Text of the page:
Using data to contain the damage of a recall


Contributed by: Richard Brine - CTO

Contributed by: David Mannila

It’s the “R” word that makes manufacturers cringe – recall. The cost is only part of the expense – there is the impact on brand reputation and, consequently, future sales, too.

A quality issue in the field will trigger an internal investigation to determine its scope and severity. Forensic experiments may have to be conducted to reproduce the manufacturing issue, which consumes resources, product and production time.

Anything that can focus and shorten this process and avoid the need for a blanket recall can be worth millions of dollars, depending on the scope of the recall and the dollar value of the product in question.

If the promise of Manufacturing 4.0 is a connected environment in which root cause and correlation are easy, how does a manufacturer get there? It's all about gathering the right data and then applying the best data management and analytics tools.

All data is the right data – scalars and digital process signatures from processes and test stations on the line, as well as machine vision images with their related datasets.

Break down the silos

All this data must be consolidated into a centralized database, indexed by serial number. The result is a single, consolidated birth history record for each part or assembly.

With the right data management tools, signatures can be converted into histograms that can be correlated with the other data types associated with the part to illustrate the profile of a good part and the range of acceptable deviation. This makes it easy to create and visualize a baseline against which to compare all parts.

Now you’re ready when a warranty claim walks in the door.

Take this example, in which a fuel rail leak was detected at a vehicle plant. Analyzing the test data revealed that all failures were marginal passes. The test limits being used on the test stand were those originally supplied by the part designer and had not been monitored after production startup.

The quality manager used one week of manufacturing test data to determine the impact of applying more scientific statistically-based limits. It was determined that tightening the test limits would have caught the faulty fuel rails and yet would have had a very minor impact on throughput. Two months’ worth of part data was re-analyzed by applying the new limits to identify other suspect parts. Three additional “failures” were found. The result? A handful of vehicles were recalled instead of thousands.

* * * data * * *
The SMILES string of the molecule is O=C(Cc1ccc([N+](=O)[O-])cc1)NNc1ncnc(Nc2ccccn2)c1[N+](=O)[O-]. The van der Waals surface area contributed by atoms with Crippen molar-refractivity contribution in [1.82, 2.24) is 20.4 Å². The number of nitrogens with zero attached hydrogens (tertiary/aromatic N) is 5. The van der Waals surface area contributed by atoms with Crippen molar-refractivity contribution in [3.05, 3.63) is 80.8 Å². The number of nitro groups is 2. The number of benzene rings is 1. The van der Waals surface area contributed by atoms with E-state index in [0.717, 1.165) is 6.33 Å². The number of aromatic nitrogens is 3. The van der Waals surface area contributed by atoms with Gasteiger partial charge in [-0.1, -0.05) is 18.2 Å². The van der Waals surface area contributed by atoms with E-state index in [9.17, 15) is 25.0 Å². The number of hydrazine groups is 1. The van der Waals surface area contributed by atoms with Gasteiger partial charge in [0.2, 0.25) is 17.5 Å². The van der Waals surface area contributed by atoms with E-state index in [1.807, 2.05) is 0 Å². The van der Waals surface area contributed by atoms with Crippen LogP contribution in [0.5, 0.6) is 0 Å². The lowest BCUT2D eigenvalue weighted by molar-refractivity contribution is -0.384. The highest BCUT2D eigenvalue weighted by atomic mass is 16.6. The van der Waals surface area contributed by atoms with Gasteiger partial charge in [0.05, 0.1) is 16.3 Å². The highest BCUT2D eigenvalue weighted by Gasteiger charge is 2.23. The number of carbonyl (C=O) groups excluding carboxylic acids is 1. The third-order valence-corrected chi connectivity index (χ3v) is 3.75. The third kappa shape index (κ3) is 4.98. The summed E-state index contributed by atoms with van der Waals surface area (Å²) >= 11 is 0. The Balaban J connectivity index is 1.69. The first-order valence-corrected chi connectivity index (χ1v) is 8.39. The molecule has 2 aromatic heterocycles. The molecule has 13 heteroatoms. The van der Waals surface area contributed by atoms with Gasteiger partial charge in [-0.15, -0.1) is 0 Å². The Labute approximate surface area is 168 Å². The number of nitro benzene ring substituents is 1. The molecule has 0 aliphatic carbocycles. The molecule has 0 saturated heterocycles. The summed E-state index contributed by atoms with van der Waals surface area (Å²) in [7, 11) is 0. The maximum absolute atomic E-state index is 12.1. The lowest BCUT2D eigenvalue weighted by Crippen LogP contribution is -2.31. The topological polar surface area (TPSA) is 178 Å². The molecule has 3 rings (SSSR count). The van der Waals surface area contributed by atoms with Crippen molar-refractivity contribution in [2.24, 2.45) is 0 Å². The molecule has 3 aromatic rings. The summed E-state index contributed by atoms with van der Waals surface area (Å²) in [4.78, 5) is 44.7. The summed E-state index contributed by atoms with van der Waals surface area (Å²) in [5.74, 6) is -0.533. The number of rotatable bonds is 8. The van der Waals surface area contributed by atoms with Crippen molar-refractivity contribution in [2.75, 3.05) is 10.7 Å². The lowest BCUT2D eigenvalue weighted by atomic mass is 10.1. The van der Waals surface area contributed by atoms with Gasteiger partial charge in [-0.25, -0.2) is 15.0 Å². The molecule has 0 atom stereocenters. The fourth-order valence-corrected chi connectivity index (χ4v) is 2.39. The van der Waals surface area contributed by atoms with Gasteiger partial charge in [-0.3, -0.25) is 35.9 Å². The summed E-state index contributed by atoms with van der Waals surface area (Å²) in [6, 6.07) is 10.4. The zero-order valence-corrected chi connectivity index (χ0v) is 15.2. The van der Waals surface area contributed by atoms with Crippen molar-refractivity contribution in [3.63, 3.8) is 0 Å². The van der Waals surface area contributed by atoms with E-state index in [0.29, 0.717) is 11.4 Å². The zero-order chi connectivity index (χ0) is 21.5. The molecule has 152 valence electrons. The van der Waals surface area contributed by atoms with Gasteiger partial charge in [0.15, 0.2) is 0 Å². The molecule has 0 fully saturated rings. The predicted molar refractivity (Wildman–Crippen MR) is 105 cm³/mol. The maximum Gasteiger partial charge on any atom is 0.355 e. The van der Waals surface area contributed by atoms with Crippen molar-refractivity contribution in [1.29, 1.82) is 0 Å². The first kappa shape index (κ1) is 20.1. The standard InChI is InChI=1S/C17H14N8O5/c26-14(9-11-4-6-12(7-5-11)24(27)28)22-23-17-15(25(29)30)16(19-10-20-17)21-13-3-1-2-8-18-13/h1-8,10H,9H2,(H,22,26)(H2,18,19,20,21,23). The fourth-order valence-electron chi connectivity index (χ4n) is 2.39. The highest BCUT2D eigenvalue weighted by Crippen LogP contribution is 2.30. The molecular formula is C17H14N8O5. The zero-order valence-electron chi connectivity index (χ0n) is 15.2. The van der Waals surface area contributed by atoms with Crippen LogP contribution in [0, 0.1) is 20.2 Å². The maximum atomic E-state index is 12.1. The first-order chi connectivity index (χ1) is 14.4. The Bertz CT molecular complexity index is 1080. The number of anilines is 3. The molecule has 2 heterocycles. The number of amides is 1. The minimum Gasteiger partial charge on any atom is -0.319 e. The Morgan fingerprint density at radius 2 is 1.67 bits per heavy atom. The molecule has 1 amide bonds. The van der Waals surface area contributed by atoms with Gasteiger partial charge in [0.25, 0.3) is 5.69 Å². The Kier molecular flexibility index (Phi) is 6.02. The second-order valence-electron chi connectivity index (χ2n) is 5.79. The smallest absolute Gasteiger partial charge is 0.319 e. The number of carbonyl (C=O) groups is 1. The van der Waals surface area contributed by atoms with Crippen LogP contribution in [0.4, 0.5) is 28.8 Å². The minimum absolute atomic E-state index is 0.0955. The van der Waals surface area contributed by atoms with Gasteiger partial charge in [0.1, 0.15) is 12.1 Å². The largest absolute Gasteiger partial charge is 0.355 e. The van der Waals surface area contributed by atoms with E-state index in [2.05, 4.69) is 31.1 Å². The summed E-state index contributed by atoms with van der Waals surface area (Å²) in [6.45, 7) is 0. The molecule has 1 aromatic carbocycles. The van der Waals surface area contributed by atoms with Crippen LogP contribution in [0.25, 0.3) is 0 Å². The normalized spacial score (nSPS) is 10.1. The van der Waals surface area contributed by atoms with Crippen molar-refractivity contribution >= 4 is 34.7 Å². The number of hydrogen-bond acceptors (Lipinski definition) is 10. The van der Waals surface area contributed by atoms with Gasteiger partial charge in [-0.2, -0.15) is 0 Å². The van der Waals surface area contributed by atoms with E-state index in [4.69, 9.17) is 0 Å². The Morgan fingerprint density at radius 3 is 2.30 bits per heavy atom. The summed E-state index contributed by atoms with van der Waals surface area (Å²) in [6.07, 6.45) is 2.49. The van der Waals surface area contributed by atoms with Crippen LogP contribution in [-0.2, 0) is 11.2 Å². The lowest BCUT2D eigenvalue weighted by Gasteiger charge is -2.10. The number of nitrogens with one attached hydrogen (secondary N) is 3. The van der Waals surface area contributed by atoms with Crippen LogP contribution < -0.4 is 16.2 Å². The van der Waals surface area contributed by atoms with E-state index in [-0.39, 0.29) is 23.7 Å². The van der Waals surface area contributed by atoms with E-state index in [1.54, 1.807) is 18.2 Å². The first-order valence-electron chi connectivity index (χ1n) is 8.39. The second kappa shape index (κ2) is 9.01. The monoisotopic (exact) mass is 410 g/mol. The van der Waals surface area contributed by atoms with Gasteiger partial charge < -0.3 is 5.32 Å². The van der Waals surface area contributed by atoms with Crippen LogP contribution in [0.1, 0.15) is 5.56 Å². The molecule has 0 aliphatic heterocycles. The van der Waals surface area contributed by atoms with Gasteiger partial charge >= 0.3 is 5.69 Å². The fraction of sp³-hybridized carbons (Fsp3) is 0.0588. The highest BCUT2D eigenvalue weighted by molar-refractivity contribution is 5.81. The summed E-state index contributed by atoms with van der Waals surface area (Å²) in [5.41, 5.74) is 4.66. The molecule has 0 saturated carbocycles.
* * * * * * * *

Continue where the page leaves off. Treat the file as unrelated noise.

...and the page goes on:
Act and improve

To recap, centralized data collection and analysis allows you to quickly triage your production line and contain a warranty claim.
You can:

  • Use report data to make decisions and act on them to solve the current issue (i.e., fix what is causing problems NOW)
  • Use failure paretos to target top failure modes on your line (apply the 80/20 rule to determine which adjustments or refinements have the biggest impact to improve quality)
  • Use first time yield data to help determine if there is an issue trending in your manufacturing process
  • Use trend reports to determine when a specific issue started to occur
  • And then close the loop:
    • Implement corrective actions for machine tooling
    • Implement a new test algorithm, or limit adjustment
    • Introduce a new quality check or test specification for components coming in from a supplier

For more information and examples of how to use data to solve problems in manufacturing, view the archive of our webinar with Industry Week, titled “Solving Your Top 5 Manufacturing Issues – With Data.”